I created this dish of lima beans with dill specifically to go with baked salmon, wanting something creamy and mild flavored, seasoned with spring herbs, and reminiscent of mashed potatoes, without extra starch and butter. I like this dish so much, we won’t be waiting for another salmon dinner to have it again! Poor lima beans have such a bad reputation, and I just don’t understand why. They are nutritious- high in fiber, folate, protein, potassium, and vitamin B1- and serve exactly the purpose I intended, acting as a neutral vehicle for a variety of flavors, similar to how you might use potatoes, parsnips, or even rice. I noticed recently an increase in recipes for “butter beans” and “gigantes”, which are both less-stigmatized ways to say lima beans. (Would anyone care for a dried plum?) I say, from now on, call them whatever you like, but get them into your meals. Here’s an easy place to start.
To make this dish, you can begin with frozen lima beans, canned, fresh, or dried. The first two options will be easiest to find; you will probably have the option of baby lima beans in the freezer section, or the aforementioned butter beans in canned form. Fresh limas are wonderful but difficult to find; look for them in farmers’ markets in late summer or early fall. Dried lima beans have finally earned a spot in the bulk section of our grocery store, perhaps due to the popularity of other wide, flat legumes like Scarlet Runner beans and favas. In the bulk section, they are often labelled gigantes, and sometimes you can find cooked gigantes in the deli or salad bar. Again, whatever they’re called, they will work for this dish. I would avoid deli gigantes in a vinaigrette; it might not be bad… but I wouldn’t risk the possibility that the acidic marinade might overpower the delicate dill flavor and curdle the cream. If you are starting with dry beans, just soak overnight, put in fresh water, and boil for 30-40 mins. until tender. You could also use a pressure cooker or Instant Pot. You can add cooked lima beans to salads and soups if you make extra.
I wanted to take advantage of the inherent mildness of the beans to show off the flavor of fresh dill. I have been reading Scandinavian cookbooks recently, and salmon is often paired with three ingredients/flavors: fresh dill, cream, and new or mashed potatoes. Those elements were the inspirations for this dish. The lima beans have the perfect texture to seem creamy without the need for a lot of extra dairy fat. I do use cream here, but just a touch, and less than I would use for a comparable plate of mashed root vegetables. If you wanted to try something with or instead of dill, chives, sorrel, or tarragon would all be delicious. In addition to salmon, these beans would be great alongside steak or roasted chicken, or as a light vegetarian option served with cooked greens, broccoli, or asparagus.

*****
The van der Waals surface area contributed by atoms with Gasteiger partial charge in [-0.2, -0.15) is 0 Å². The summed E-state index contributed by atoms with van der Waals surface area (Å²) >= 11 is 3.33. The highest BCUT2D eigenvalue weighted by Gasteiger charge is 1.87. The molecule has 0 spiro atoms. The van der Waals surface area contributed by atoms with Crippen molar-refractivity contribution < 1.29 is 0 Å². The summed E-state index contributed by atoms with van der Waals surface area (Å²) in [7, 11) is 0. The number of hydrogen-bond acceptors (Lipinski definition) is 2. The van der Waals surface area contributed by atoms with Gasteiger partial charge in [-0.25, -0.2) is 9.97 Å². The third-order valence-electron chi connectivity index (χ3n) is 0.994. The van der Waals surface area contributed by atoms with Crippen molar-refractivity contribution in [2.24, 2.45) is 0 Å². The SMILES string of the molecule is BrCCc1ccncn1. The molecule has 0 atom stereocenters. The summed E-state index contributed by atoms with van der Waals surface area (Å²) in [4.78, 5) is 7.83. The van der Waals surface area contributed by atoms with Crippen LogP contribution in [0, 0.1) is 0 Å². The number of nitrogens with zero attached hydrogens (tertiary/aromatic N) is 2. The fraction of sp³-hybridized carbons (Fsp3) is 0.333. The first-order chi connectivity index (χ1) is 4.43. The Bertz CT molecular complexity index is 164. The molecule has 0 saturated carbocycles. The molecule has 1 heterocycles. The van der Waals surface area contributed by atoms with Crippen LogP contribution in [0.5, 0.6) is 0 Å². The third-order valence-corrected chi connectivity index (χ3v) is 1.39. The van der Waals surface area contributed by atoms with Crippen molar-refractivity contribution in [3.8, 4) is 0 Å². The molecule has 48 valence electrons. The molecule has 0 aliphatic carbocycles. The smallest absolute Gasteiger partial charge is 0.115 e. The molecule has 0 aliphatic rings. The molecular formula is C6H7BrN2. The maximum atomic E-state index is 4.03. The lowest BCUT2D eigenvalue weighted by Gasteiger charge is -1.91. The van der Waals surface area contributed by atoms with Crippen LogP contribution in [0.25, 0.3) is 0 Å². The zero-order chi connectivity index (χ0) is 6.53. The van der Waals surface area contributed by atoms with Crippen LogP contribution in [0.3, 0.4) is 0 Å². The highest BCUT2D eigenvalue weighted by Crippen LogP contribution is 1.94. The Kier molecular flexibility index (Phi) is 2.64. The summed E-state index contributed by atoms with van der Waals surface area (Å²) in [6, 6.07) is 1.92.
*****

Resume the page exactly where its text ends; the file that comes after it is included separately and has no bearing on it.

I have written before about my ongoing challenge to incorporate legumes into our diet; finding that we really like lima beans was pretty exciting. I have so many ideas for how to use them. In addition to baked sides like this, I look forward to putting them in soups (anywhere I have used cannellini beans or chickpeas before), salads (nicoise, chop salad, or a hearty fresh kale salad), and other warm dishes like my baked Scarlet runner beans. Ignore those childhood rumors that lima beans are unworthy and give them a try!
Baked Lima Beans with Fresh Dill
- 2 c. cooked lima beans
- 1/2 tsp. kosher salt
- generous amount of fresh cracked black pepper
- 3 – 4 T. fresh dill, finely chopped
- 1 clove garlic, crushed and minced (optional)
- 2 T. finely minced chives (optional)
- 1/3 c. cream
Preheat the oven to 375 degrees. Put the cooked beans into a 2 1/2 qt baking dish, or similar ovenproof dish. If you’re using frozen limas, defrost them completely or blanch for 1-2 mins. in boiling water. For canned beans, drain and rinse off the canning liquid. Dried beans should be cooked at least to al dente state; you can add 1-2 T. of cooking liquid with them if you like.
Mix in the rest of the ingredients. Bake for 25-30 mins., until the sauce is bubbling and the beans are completely heated through. Serve immediately.
Leftover beans can be reheated or served cold, and will keep in a tightly covered container in the refrigerator for 3-4 days.